What’s the difference between crowdsourcing and open innovation? This is a more complex question than you might expect. Here’s a deeper look at how these two concepts differ.
Crowdsourcing Vs. Open Innovation
The key difference between these two approaches is the audience. With open innovation, you might reach out to your entire company, and sometimes friendly rivals in the same industry, to share ideas and get perspective on something. Crowdsourcing is when you open it up to the public, usually starting with your customer base, to get ideas or to perform tasks. Both can be incredibly powerful, but which is right for which situation?
Who Are The Stakeholders?
Start with who has the most skin in the game. For example, some ideas, like internal process changes, need to be a matter of open innovation, because they can touch many different departments. If, for example, you’re changing how you manufacture something, it’s not just the design team who should weigh in, but the departments handling the nitty-gritty of making things, shipping them, and finding parts.
If you’re consumer-facing, and one of the key stakeholders is your consumers, then crowdsourcing is a better option. You’re likely getting ideas and comments from your customers anyway, through email, calls, and client communications. By engaging with their input and asking for more, your customers know you’re listening, and that’s crucial to your company’s success.
An idea can come from anywhere.
What’s The Challenge?
Another factor to consider is the challenge you’re trying to overcome. Crowdsourcing takes work when the challenge is abstract or hard to explain outside your industry, so open innovation might make more sense in that situation. For example, it’s difficult to make international shipping problems or ergonomics fascinating to the wider public, as a rule, although the right explanation can go a long way.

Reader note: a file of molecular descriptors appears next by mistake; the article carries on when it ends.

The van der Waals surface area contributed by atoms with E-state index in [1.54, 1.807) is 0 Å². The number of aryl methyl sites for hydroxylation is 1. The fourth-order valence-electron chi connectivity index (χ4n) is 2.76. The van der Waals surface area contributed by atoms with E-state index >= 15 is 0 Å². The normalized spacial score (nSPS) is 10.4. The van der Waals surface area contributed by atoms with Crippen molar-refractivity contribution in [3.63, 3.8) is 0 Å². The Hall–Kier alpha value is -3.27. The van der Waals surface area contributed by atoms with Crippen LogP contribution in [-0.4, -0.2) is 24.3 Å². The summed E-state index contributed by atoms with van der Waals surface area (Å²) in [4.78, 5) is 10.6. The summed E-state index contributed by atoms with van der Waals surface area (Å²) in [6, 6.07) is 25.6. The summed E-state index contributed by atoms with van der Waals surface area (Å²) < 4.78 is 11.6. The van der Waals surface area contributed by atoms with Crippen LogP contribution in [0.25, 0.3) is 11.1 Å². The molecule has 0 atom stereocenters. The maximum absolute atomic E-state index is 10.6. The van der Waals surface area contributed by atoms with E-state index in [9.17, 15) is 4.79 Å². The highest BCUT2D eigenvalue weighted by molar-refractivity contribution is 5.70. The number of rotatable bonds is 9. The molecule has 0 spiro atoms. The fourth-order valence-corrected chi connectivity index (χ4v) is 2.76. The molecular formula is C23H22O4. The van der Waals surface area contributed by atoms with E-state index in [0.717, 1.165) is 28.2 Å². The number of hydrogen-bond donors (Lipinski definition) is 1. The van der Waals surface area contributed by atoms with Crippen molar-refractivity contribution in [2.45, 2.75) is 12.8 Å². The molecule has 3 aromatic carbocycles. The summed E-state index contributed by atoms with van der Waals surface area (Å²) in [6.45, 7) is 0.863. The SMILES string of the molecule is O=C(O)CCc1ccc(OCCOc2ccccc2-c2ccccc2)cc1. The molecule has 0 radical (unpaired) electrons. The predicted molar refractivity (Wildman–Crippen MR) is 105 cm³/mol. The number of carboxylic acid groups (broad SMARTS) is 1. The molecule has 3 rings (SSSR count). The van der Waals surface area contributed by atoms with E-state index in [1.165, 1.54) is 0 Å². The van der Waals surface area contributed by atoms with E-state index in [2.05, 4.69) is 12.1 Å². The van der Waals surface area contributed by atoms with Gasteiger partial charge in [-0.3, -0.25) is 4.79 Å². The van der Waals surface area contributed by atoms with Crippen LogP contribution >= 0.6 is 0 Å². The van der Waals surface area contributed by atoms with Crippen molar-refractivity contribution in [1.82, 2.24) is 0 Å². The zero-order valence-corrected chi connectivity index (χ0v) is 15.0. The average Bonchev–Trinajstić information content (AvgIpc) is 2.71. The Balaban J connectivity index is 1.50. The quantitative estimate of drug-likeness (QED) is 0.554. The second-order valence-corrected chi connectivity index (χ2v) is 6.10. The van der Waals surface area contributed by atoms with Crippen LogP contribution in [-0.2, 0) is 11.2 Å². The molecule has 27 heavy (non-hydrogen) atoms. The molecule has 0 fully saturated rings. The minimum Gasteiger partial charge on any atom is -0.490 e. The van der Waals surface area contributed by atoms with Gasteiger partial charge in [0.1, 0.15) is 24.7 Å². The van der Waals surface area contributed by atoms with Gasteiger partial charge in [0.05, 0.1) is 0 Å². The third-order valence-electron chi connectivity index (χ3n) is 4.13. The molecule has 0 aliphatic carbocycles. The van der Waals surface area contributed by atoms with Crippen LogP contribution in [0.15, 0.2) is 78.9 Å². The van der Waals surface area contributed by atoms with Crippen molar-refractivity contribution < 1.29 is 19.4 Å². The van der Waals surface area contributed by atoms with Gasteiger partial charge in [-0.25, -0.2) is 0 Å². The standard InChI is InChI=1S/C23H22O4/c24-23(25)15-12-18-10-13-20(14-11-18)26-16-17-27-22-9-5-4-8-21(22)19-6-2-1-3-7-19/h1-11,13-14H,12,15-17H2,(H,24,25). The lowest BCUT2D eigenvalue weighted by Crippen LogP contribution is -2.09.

If it’s a challenge with a “hook,” some sort of need that catches attention, or one where your customers will have to regularly deal with the answer you come up with, it’s worth involving outside parties to see what they think. It can be as simple as asking “So, what would you like to see with the next release?” or asking your customers how they use your products. Sometimes you find surprising answers that you hadn’t considered or ancillary markets you want to bring forward.
How Will The Solution Be Used?
Another point is to consider where your ultimate implementation will wind up. That both guides you to other stakeholders in the process and also helps determine from whom you most need the input. Just like you’d never take a product to market without at least a little testing, you need to consider how you’re going to use the end result. If it’s got an impact on others, it’s worth getting their perspective.
Finally, remember that this isn’t an either/or proposition. Some ideas start out with open innovation, and over time it becomes clear that crowdsourcing needs to be used to develop at least one aspect of them. And sometimes crowdsourcing is great for creating the raw idea, but then it needs to be shaped and refined by open innovation. As long as you keep the lines of communication open, and identify who the stakeholders are, you’ll be able to deliver great ideas. To get started, join an IdeaScale community.